Property companies have been hit hard by the lockdown and its aftermath. Shops and restaurants are struggling. Offices are largely empty.
No one wants to pay expensive rents, set before Covid-19 upended life as we know it.
Some property firms are more resilient than others, however, and one is Triple Point Social Housing, founded in 2015.
In demand: Some property firms are more resilient than others and one is Triple Point Social Housing
The group specialises in supported housing, providing homes for vulnerable people with special needs, such as autism, learning difficulties or physical impairments.
The company was listed on the stock market in 2017 at £1 a share and has since built up a portfolio of almost 400 properties, catering for nearly 3,000 individuals.
Today, the shares are worth £1.06 and the company said in May that it hoped to pay a dividend of 5.18p this year, putting the stock on an attractive 4.8 per cent yield.
Supported housing is a relatively new phenomenon, intended to help those with special needs lead more independent lives.
People with such conditions have historically been presented with limited options, especially once they reach adulthood.
Many end up in residential care homes or long-stay NHS hospitals. But these can be large, soul-less and located miles from residents’ families.
They often cultivate an institutionalised mindset, too, so people become increasingly dependent on carers and marginalised from mainstream society.
Supported housing is different. Homes are based in or near local communities, they tend to accommodate between six and 20 people and they are specifically designed to be homely and welcoming.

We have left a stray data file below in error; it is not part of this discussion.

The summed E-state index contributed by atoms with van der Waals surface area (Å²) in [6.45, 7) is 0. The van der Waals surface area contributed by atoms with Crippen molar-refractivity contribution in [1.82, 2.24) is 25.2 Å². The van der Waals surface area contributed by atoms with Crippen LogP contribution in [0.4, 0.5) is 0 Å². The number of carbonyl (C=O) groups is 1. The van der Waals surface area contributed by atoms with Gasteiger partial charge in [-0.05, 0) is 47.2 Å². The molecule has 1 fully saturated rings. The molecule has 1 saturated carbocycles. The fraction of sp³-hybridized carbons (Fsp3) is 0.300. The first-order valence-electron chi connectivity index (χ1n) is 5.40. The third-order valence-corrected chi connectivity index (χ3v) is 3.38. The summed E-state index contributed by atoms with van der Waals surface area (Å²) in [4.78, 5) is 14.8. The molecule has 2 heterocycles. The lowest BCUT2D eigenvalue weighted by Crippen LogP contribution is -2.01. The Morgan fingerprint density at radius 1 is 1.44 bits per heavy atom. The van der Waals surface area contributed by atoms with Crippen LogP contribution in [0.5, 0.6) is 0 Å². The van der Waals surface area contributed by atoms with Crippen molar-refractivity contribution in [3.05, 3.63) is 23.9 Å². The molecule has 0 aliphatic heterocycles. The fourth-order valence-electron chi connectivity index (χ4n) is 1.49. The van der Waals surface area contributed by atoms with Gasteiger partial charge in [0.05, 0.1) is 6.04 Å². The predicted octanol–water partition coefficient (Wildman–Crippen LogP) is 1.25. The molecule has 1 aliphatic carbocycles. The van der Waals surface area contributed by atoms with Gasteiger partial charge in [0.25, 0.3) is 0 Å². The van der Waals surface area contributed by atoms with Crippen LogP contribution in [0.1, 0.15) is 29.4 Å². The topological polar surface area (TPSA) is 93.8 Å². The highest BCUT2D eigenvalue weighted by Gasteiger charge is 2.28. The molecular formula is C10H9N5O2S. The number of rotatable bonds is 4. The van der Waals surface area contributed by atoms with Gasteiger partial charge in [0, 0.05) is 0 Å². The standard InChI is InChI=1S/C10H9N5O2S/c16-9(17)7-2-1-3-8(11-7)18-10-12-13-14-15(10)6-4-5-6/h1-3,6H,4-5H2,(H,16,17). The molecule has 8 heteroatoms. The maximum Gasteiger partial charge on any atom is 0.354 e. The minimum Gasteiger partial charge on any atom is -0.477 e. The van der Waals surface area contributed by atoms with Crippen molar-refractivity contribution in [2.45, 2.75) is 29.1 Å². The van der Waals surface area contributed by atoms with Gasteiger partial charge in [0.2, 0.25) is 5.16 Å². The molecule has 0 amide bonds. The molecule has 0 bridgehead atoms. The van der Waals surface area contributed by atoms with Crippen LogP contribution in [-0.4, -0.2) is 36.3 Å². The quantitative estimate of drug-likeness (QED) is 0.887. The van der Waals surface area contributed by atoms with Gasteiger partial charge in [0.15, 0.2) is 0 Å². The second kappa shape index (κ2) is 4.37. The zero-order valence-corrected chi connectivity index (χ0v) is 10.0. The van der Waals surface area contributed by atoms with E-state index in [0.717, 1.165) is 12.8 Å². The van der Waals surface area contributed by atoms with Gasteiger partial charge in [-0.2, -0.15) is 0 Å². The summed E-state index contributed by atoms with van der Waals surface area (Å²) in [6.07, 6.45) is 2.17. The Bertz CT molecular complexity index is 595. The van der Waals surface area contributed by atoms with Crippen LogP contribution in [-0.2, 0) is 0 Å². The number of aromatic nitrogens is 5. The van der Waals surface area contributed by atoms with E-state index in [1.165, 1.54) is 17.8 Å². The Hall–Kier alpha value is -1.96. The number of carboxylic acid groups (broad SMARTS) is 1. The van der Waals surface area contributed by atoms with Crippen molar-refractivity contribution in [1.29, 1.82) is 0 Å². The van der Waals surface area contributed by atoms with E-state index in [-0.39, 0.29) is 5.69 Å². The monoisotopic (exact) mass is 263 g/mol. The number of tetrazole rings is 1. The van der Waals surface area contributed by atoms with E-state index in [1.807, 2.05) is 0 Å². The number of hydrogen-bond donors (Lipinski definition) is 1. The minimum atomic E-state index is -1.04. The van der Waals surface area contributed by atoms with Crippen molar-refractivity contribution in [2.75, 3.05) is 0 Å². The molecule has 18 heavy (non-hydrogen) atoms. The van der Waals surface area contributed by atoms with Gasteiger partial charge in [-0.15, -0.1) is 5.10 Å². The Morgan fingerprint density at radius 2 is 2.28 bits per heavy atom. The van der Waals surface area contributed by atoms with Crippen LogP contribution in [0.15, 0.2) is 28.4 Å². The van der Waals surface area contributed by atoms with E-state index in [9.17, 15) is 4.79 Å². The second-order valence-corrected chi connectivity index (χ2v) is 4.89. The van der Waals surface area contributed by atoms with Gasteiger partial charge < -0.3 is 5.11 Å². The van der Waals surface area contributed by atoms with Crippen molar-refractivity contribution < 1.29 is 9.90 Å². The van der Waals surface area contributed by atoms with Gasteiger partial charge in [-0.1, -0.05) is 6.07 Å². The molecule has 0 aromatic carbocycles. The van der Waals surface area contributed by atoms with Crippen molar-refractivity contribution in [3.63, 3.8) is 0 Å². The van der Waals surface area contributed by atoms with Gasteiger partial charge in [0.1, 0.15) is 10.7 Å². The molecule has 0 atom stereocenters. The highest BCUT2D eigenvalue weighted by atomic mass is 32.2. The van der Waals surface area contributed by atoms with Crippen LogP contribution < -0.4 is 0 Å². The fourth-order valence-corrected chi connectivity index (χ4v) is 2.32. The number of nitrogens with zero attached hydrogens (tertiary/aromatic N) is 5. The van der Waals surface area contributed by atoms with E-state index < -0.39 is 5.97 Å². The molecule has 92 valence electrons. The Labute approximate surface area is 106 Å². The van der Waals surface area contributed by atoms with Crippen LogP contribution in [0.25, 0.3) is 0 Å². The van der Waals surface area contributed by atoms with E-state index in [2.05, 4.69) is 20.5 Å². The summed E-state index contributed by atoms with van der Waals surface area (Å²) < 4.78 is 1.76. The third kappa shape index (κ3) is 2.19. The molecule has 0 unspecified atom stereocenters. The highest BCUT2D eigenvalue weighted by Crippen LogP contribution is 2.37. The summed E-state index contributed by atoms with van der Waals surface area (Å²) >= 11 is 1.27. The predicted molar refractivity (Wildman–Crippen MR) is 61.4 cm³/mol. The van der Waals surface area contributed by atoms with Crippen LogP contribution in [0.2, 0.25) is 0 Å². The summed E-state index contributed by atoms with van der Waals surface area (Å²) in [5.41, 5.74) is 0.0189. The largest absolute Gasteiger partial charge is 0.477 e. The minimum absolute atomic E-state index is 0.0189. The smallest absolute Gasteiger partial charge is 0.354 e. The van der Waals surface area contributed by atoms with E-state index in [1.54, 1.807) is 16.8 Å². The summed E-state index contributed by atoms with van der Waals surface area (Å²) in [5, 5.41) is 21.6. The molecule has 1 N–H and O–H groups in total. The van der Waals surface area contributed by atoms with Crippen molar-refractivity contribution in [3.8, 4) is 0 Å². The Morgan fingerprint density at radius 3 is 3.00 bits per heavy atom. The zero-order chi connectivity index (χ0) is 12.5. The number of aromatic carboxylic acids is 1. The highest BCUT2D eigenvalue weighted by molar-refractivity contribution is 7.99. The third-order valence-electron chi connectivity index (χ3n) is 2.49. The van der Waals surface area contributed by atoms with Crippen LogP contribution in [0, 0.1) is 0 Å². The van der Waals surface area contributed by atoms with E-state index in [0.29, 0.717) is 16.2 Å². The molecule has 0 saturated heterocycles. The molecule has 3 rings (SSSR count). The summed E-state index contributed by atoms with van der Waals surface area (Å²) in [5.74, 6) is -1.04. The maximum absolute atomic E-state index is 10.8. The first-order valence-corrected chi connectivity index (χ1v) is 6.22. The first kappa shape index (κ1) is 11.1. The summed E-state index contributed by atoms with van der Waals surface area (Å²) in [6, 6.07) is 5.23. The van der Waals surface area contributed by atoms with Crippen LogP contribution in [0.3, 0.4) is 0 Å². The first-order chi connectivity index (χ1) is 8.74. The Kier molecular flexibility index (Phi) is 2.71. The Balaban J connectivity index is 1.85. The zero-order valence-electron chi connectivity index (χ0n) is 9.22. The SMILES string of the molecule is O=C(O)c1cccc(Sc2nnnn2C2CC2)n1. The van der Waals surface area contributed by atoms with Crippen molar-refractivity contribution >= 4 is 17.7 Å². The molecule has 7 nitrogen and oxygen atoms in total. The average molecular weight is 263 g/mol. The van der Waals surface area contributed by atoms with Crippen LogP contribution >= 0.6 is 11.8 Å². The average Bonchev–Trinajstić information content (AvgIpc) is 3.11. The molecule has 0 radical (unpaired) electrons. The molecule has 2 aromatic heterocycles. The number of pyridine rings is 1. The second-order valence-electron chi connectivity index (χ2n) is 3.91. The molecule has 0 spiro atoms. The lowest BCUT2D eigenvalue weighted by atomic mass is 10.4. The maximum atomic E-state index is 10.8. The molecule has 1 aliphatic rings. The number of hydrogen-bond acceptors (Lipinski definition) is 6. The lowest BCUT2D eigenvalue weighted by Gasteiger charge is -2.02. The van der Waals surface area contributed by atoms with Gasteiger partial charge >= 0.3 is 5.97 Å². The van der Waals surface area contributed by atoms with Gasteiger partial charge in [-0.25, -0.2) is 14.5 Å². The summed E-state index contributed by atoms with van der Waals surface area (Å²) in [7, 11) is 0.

According to Government research, this type of housing does not just deliver far better outcomes for residents and their relatives, it is also far less expensive than traditional care homes, saving the taxpayer around £3.5billion a year.
Not surprisingly, Government bodies are keen to see more of it and Triple Point is one of the top players in the field.
The company acquires newly built homes, repurposes existing properties and sometimes provides cash up front to developers so they can construct sites from scratch.
To minimise risk, however, Triple Point will only fund homes once planning has been approved and lease arrangements have been agreed. Contract overruns are covered by developers too, not by Triple Point.
Homes can often look completely conventional from the outside. Inside, they are very different, with adaptations such as wheelchair access, movable surfaces that can be raised or lowered, protected electric sockets and winches to help residents with significant physical disabilities.
Every resident requires care – sometimes around the clock, sometimes just for a few hours a day – so homes also accommodate care providers.
In each case, however, there is an emphasis on finding residents who have similar needs, which can encourage a sense of belonging and community. The homes are leased by approved housing associations, working with local authorities.
Crucially, for investors, rents are government-backed and inflation-linked, which puts Triple Point in a very different position from most property firms.
Last month, the company gave a reassuring update on rent collection for June and July, stating that rents had been paid promptly to date and that collections amply cover dividend payments.
The group has a pipeline of opportunities too, so growth is assured.
Investment director Max Shenkman is keen to expand the portfolio, demand for homes is immense and the group hopes to become the UK’s leading provider of supported housing.
Midas verdict: Triple Point offers investors steady capital growth, generous income, paid quarterly and the chance to invest in a worthwhile cause. At £1.08, the shares are a strong long-term buy.